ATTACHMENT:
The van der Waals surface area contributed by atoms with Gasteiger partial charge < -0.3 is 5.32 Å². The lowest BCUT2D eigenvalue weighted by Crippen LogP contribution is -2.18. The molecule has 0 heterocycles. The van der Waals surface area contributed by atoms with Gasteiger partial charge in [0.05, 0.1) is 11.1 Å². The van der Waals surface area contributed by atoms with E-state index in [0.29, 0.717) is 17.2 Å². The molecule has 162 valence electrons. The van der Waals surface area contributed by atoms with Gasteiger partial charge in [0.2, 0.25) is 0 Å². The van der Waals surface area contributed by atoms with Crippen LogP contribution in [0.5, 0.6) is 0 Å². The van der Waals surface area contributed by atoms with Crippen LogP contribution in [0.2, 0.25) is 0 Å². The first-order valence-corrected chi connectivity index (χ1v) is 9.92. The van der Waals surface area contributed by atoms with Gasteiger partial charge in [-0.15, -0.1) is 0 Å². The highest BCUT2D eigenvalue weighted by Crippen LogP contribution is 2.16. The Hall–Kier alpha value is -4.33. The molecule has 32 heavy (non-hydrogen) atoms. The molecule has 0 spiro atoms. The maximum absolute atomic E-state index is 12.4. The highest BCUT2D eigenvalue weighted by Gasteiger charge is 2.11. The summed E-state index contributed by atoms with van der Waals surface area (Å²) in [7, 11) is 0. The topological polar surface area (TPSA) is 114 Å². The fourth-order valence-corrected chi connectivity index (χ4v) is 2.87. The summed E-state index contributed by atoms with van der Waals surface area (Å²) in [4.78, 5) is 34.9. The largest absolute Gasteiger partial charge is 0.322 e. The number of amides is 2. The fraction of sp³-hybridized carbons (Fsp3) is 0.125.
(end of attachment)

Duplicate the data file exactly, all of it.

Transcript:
The van der Waals surface area contributed by atoms with Gasteiger partial charge < -0.3 is 5.32 Å². The lowest BCUT2D eigenvalue weighted by Crippen LogP contribution is -2.18. The molecule has 0 heterocycles. The van der Waals surface area contributed by atoms with Gasteiger partial charge in [0.05, 0.1) is 11.1 Å². The van der Waals surface area contributed by atoms with E-state index in [0.29, 0.717) is 17.2 Å². The molecule has 162 valence electrons. The van der Waals surface area contributed by atoms with Gasteiger partial charge in [0.2, 0.25) is 0 Å². The van der Waals surface area contributed by atoms with Crippen LogP contribution in [0.5, 0.6) is 0 Å². The van der Waals surface area contributed by atoms with Crippen LogP contribution in [0.2, 0.25) is 0 Å². The first-order valence-corrected chi connectivity index (χ1v) is 9.92. The van der Waals surface area contributed by atoms with Gasteiger partial charge in [-0.15, -0.1) is 0 Å². The highest BCUT2D eigenvalue weighted by Crippen LogP contribution is 2.16. The Hall–Kier alpha value is -4.33. The molecule has 32 heavy (non-hydrogen) atoms. The molecule has 0 spiro atoms. The maximum absolute atomic E-state index is 12.4. The highest BCUT2D eigenvalue weighted by Gasteiger charge is 2.11. The summed E-state index contributed by atoms with van der Waals surface area (Å²) in [7, 11) is 0. The topological polar surface area (TPSA) is 114 Å². The fourth-order valence-corrected chi connectivity index (χ4v) is 2.87. The summed E-state index contributed by atoms with van der Waals surface area (Å²) in [4.78, 5) is 34.9. The largest absolute Gasteiger partial charge is 0.322 e. The number of amides is 2. The fraction of sp³-hybridized carbons (Fsp3) is 0.125.